Saturday, August 17, 2013

The Case for Film Fest 2013 Weekend 2

My second filmfest weekend was heavy with teenage angst.

First off, on Friday evening at a sold out session at the Lighthouse in Petone, was What Richard Did., an acclaimed Irish film from 2012.  The story follows high school rugby team captain Richard, a good looking guy from a wealthy family with a holiday home by the sea, a huge amount of natural charm and a social nexus, able to easily interact with his parents, teachers, publicans, peers and juniors and become best friends with them all.

Things start to go slowly awry when he becomes infatuated with one of his rugby team mate’s girlfriends.  A few carefully orchestrated “accidental” meetings later, and Richard has wooed his love interest to his side, his life changing from one lived with the lads to one of couplehood and, with her ex boyfriend still in the social circle, one tinged with a touch of jealousy.

It takes a long time to get to this point, the dialogue natural to the point of being uninteresting, in that Richard’s charm provokes the interest that his actual words do not.  The focus narrows from Richard’s wider circle to his relationship with his girlfriend – and then, at a party, where the unthinkable happens, the focus goes extra tight on to Richard himself, and the character that initially seemed so likable and honourable turns into a bit of an arsehole.

It’s quite hard at this point to judge exactly what Richard is feeling, possibly the intent of the film or a failing on the part of the director and/or actor.  Is he upset about his actions or upset for himself?  Richard’s relationships don’t really help clarify what is going on either, with his male friends few and far between and his girlfriend a bit indecipherable as well.

Despite some of the ambiguity, the acting is pretty impressive, with Jack Reynor remarkable as the central character.  Lars Mikkelsen, playing Richard's Dad, also delivers a moving performance, and those in supporting roles (girlfriend, friends) are more than adequate, though not really given a lot of meaty material themselves.

Unfortunately for me, due to the rather slow pace of the film, I found my mind wandering to Heathers, a film with a similar (though not as earnest) kind of plot, so by the scene in church, I was almost tempted to yell out “ESKIMO!” and see if anyone had the same kind of reaction (I sincerely doubt it).

Nonetheless, the film was incredibly impressive and a tad touching, though in the end, Richard went from someone likable to someone that I kind of wanted to run over in a Humvee – which may have been the objective.

Verdict: What Richard Did is a very potent film, it not as “important” as what some of the publicity claims.  It’s too ambiguous for that (what is the message the film is trying to convey again?), but with an amazing performance by Raynor, it is an impressive film nonetheless.  8 beers out of 10.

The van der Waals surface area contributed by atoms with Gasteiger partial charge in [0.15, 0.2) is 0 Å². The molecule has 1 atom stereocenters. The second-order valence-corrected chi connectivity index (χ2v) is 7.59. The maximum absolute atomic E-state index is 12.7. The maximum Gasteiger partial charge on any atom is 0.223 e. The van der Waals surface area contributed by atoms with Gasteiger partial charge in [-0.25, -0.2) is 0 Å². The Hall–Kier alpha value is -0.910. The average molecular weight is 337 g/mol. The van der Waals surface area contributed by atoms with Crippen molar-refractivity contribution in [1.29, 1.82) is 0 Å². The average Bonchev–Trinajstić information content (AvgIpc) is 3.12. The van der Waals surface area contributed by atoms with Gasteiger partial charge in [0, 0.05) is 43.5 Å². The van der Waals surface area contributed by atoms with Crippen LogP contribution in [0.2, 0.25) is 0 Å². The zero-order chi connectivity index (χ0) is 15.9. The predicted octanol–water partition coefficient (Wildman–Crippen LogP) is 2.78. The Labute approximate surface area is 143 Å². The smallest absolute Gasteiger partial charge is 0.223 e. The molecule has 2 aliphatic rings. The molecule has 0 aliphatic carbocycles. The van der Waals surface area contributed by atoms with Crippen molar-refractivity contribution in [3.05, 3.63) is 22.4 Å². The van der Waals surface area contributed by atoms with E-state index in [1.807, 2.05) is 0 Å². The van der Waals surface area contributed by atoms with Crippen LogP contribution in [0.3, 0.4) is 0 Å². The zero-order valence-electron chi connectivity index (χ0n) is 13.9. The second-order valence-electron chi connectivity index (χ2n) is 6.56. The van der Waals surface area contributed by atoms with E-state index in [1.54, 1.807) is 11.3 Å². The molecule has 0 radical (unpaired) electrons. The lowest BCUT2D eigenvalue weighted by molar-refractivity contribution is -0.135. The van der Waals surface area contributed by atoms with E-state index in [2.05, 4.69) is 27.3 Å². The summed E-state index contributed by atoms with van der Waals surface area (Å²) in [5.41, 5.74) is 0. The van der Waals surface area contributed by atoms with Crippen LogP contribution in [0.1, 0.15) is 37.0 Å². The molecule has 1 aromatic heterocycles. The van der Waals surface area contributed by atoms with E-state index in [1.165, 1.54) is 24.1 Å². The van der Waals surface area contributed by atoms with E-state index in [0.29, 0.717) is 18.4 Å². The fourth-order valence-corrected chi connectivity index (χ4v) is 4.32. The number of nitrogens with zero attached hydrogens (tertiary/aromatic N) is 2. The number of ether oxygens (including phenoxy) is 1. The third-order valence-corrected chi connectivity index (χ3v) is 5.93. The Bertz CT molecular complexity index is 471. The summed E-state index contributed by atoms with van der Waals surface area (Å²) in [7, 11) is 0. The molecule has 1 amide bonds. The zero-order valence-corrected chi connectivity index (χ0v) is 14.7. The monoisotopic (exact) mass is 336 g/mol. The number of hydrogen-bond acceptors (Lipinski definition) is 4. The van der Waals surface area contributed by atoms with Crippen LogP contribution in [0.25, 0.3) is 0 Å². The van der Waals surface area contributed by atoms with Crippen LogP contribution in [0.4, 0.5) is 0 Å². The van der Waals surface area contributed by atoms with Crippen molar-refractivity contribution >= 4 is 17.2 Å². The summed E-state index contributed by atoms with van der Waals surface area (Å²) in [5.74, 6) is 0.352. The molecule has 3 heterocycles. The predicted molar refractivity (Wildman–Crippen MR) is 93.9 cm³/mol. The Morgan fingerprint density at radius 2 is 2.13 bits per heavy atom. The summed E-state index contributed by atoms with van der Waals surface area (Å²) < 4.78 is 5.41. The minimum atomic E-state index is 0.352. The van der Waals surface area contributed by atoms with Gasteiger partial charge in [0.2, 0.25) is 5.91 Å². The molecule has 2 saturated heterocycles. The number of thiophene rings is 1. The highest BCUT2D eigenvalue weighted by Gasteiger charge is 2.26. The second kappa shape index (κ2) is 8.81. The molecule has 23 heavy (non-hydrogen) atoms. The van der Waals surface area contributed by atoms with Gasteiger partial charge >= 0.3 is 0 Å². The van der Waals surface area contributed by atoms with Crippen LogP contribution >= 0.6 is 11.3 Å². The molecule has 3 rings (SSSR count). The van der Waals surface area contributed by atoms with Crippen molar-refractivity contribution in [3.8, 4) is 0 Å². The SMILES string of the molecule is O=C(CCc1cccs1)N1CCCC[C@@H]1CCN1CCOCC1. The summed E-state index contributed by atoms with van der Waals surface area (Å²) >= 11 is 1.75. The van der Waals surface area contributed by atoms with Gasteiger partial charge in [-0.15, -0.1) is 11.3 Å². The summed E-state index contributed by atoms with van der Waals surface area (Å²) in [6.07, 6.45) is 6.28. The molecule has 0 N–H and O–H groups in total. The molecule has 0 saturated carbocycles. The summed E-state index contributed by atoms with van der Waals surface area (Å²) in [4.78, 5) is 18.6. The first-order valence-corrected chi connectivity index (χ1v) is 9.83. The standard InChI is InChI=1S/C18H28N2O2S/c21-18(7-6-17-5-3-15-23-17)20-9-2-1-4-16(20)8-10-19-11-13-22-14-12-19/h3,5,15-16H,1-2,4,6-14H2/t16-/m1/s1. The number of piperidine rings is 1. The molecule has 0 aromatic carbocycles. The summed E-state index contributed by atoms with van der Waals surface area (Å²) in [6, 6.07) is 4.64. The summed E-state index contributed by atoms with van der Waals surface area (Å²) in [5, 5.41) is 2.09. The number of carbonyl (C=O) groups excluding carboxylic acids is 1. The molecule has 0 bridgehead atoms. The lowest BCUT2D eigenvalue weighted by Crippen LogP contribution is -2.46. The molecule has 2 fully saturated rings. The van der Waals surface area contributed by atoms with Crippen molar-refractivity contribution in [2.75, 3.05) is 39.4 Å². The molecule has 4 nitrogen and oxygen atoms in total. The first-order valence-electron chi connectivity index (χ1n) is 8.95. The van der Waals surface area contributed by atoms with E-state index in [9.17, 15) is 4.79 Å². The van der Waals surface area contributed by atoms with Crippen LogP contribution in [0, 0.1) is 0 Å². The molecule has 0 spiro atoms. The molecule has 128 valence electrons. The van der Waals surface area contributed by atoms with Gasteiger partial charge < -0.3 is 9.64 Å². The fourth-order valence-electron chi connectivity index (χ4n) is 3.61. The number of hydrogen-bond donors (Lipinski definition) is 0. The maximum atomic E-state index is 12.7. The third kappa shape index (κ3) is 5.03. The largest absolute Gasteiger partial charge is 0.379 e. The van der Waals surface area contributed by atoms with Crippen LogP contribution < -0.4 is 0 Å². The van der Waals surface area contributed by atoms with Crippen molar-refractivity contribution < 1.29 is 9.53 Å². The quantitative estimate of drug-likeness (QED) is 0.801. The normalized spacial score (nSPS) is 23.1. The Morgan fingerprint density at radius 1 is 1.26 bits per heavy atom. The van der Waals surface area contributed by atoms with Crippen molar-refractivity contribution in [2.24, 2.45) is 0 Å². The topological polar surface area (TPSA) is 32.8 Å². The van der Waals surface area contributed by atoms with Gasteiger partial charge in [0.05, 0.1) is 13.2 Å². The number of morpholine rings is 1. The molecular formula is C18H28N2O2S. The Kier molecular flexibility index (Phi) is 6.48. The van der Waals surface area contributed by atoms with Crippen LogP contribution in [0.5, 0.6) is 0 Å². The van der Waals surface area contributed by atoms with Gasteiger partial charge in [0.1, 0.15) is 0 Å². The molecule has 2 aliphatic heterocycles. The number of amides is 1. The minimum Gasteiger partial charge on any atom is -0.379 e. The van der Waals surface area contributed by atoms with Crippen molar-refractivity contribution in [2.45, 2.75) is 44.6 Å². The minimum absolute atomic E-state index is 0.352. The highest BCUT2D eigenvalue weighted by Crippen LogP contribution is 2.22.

The second teen-related film was a documentary called Valentine Road, about the shooting of an orphaned latino transgender boy by his budding neo Nazi fourteen year old classmate, all because Larry told Brandon that he had a crush on him, and in class, asked to be called Latoya.  Brandon shot Larry twice in the back of the head, having brought a gun to school a few days after Larry asked him to be his Valentine.

Ellen, the ultimate liberal social conscience in America since Oprah abdicated, said it all when, at the beginning of the film, she calls this a tragedy on all fronts.  The kids both had hard lives, we discover, and a lot of factors came into play to create the situation.

And then things got me mad,  First, the school did not offer counselling to any of the students at the school, including the kids in the room with the two boys when Brandon fired the shots.  Next, the teacher in the class, supportive/encouraging of Larry in his search for his identity, was let go.  And then… my blood boiled when a coven of jurors came to see Brandon as a victim of Larry’s abuse and (I kid you not) formed a “save Brandon” club to stop him from being tried as an adult, and being convicted at all.  Unsurprisingly, the District Attorney and the police representative we were shown were disgusted with the way the victim of the shooting was turned into the guilty party by women who, possibly if the victim were a straight white girl, would probably be out there baying for Brandon’s blood.  There is no indication that racism came into play here; the actual implication is that Larry’s orientation was what turned a small boy shot twice in the back of a head into someone who was “asking” for someone to premeditate a murder against him.  One teacher went so far to say that Nazi salutes in class were acceptable as “boys will be boys”, whereas of course, boys wearing makeup was just begging for trouble.